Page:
How Big of an Effect Do Small Dams Have? Using Geomorphological Footprints to Quantify Spatial Impact of Low-Head Dams and Identify Patterns of Across-Dam Variation.

Fencl JS, Mather ME, Costigan KH, Daniels MD - PLoS ONE (2015)

Regression for Environmental Correlates of Dam Footprints.Univariate regressions for environmental correlates of (A) downstream, (B) upstream, and (C) total dam footprints expressed in terms of multiples of wetted widths. The relationship shown corresponds to the top model amongst competing univariate regressions testing dam height, distance to nearest upstream dam, number of upstream dams, and height of nearest upstream dam. The corresponding equation and correlation (adjusted R-sq) between the dam footprint and the corresponding explanatory variable are indicated in each panel.
© Copyright Policy
Related In: Results  -  Collection

License
Show All Figures
getmorefigures.php?uid=PMC4634923&req=5

pone.0141210.g009: Regression for Environmental Correlates of Dam Footprints.Univariate regressions for environmental correlates of (A) downstream, (B) upstream, and (C) total dam footprints expressed in terms of multiples of wetted widths. The relationship shown corresponds to the top model amongst competing univariate regressions testing dam height, distance to nearest upstream dam, number of upstream dams, and height of nearest upstream dam. The corresponding equation and correlation (adjusted R-sq) between the dam footprint and the corresponding explanatory variable are indicated in each panel.
Mentions: Number of upstream dams was inversely related to downstream footprint size and explained 56% of variation in the downstream footprint (Y = -14.18 (SE ± 5.25) X + 79.46 (SE ± 14.05); P = 0.054, adjusted R2 = 0.56; Fig 9A). On the Lower Cottonwood River, Cottonwood Falls and Soden had two and three upstream dams, respectively. On the Upper Neosho River, the most upstream low-head dam, Riverwalk, had one upstream dam, namely Council Grove Reservoir, and the most downstream dam, Emporia, had four upstream dams (Fig 2 and Table 3). The other four variables (dam height, distance to the nearest dam, height of the nearest upstream dam, and drainage area) were not present in top models (ΔAIC > 2).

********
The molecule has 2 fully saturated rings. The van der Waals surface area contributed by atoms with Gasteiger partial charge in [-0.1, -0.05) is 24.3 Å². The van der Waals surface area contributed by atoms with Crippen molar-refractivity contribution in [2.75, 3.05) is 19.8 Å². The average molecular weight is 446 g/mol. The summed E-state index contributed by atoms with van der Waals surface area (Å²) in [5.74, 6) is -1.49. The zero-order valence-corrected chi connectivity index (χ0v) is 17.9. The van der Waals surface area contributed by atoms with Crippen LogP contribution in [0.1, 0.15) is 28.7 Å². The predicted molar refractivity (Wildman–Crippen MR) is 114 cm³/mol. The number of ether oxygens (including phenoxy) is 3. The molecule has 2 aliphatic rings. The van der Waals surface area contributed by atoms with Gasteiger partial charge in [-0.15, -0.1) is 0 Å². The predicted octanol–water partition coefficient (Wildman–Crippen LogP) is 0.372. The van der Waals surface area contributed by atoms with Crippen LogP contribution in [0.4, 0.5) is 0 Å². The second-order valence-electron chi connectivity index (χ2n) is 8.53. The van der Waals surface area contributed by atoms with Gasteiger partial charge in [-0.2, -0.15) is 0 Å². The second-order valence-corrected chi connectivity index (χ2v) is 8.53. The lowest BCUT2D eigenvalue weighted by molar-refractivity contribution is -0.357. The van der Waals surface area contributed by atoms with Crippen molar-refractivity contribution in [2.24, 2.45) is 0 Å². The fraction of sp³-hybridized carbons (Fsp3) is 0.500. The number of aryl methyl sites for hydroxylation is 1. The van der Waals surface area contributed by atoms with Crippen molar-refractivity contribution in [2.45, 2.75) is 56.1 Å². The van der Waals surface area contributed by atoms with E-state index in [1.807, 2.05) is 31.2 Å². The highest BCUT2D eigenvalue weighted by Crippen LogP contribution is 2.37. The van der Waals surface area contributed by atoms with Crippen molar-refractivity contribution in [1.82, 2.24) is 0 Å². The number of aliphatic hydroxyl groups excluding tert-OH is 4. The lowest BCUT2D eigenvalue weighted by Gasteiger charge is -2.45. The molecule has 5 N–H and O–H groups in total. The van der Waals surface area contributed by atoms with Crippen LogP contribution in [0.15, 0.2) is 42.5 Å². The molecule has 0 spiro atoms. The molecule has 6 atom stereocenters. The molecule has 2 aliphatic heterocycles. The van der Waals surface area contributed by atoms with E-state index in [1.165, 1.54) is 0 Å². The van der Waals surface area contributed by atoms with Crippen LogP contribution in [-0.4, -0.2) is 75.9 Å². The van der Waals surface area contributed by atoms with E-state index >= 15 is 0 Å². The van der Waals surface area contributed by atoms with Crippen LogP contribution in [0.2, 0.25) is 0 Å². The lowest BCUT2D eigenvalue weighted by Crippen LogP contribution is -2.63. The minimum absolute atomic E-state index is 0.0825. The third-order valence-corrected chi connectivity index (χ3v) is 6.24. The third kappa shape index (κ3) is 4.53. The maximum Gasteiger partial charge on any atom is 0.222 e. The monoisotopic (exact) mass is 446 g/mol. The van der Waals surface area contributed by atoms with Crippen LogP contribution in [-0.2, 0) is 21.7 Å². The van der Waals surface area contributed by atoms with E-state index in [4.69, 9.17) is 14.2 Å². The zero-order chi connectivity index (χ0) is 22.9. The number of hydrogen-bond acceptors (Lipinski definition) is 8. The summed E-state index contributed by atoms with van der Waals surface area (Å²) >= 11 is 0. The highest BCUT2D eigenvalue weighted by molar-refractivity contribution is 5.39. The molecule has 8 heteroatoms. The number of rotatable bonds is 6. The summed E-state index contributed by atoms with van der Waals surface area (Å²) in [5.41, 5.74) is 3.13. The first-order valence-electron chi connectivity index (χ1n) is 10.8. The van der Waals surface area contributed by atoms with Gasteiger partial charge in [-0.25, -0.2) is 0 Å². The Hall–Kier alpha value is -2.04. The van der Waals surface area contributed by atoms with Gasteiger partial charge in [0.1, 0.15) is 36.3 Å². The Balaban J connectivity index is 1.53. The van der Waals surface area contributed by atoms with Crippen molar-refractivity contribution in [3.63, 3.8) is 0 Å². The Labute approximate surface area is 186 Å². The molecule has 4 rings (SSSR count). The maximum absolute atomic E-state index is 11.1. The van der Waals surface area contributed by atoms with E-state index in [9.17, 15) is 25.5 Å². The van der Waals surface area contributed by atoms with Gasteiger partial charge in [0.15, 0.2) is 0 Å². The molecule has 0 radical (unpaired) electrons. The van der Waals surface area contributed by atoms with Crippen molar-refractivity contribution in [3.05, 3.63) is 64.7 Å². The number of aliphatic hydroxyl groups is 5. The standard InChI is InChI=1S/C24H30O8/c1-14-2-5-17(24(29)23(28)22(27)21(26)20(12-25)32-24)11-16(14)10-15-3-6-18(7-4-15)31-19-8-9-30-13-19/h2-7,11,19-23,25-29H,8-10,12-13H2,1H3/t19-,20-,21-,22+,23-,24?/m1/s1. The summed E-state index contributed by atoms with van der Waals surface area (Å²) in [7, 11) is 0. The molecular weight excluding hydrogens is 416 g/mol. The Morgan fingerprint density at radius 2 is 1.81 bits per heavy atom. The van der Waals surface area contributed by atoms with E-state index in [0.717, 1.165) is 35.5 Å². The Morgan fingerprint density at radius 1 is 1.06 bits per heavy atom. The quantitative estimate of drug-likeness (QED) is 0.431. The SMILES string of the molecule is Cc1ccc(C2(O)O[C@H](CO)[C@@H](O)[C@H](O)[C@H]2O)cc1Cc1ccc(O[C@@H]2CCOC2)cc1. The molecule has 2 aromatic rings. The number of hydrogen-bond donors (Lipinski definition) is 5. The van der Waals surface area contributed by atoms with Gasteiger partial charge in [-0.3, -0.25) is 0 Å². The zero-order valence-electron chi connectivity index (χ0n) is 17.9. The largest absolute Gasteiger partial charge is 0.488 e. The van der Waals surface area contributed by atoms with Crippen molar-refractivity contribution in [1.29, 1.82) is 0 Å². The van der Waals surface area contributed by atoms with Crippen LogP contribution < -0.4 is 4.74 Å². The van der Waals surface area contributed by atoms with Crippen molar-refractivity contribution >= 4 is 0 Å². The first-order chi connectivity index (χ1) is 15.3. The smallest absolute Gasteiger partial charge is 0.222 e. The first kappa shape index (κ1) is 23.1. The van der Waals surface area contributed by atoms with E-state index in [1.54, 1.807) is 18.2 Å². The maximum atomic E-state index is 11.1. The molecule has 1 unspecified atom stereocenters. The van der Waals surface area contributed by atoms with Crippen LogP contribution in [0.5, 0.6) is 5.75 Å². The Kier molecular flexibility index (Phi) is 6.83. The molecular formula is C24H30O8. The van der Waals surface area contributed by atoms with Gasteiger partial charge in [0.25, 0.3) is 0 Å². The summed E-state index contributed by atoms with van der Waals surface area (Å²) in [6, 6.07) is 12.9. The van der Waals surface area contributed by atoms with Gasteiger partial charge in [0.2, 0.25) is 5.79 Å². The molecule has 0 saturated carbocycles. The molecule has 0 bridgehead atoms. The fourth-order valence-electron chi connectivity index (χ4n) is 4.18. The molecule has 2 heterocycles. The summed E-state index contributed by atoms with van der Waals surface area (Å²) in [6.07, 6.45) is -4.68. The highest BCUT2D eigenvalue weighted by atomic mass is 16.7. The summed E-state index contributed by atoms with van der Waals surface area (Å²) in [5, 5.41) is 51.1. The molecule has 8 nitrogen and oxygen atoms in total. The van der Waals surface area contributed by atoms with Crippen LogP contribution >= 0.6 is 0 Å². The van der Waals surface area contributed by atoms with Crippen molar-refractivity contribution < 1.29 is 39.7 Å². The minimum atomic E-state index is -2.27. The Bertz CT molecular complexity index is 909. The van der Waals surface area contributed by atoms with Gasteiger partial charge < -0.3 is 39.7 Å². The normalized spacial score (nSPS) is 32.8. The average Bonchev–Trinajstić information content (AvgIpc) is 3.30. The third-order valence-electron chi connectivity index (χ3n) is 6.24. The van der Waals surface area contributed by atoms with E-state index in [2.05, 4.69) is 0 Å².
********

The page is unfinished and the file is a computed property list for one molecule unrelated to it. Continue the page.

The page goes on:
Bottom Line: Dams are significant disruptions to streams.Both characteristics of individual dams and the context of neighboring dams affected low-head dam impacts within the river network.For these reasons, low-head dams require a different, more integrative, approach for research and management than the individualistic approach that has been applied to larger dams.

View Article: PubMed Central - PubMed

Affiliation: Kansas Cooperative Fish and Wildlife Research Unit, Division of Biology, Kansas State University, Manhattan, Kansas, United States of America.

ABSTRACT
Longitudinal connectivity is a fundamental characteristic of rivers that can be disrupted by natural and anthropogenic processes. Dams are significant disruptions to streams. Over 2,000,000 low-head dams (<7.6 m high) fragment United States rivers. Despite potential adverse impacts of these ubiquitous disturbances, the spatial impacts of low-head dams on geomorphology and ecology are largely untested. Progress for research and conservation is impaired by not knowing the magnitude of low-head dam impacts. Based on the geomorphic literature, we refined a methodology that allowed us to quantify the spatial extent of low-head dam impacts (herein dam footprint), assessed variation in dam footprints across low-head dams within a river network, and identified select aspects of the context of this variation. Wetted width, depth, and substrate size distributions upstream and downstream of six low-head dams within the Upper Neosho River, Kansas, United States of America were measured. Total dam footprints averaged 7.9 km (3.0-15.3 km) or 287 wetted widths (136-437 wetted widths). Estimates included both upstream (mean: 6.7 km or 243 wetted widths) and downstream footprints (mean: 1.2 km or 44 wetted widths). Altogether the six low-head dams impacted 47.3 km (about 17%) of the mainstem in the river network. Despite differences in age, size, location, and primary function, the sizes of geomorphic footprints of individual low-head dams in the Upper Neosho river network were relatively similar. The number of upstream dams and distance to upstream dams, but not dam height, affected the spatial extent of dam footprints. In summary, ubiquitous low-head dams individually and cumulatively altered lotic ecosystems. Both characteristics of individual dams and the context of neighboring dams affected low-head dam impacts within the river network. For these reasons, low-head dams require a different, more integrative, approach for research and management than the individualistic approach that has been applied to larger dams.

No MeSH data available.


Related in: MedlinePlus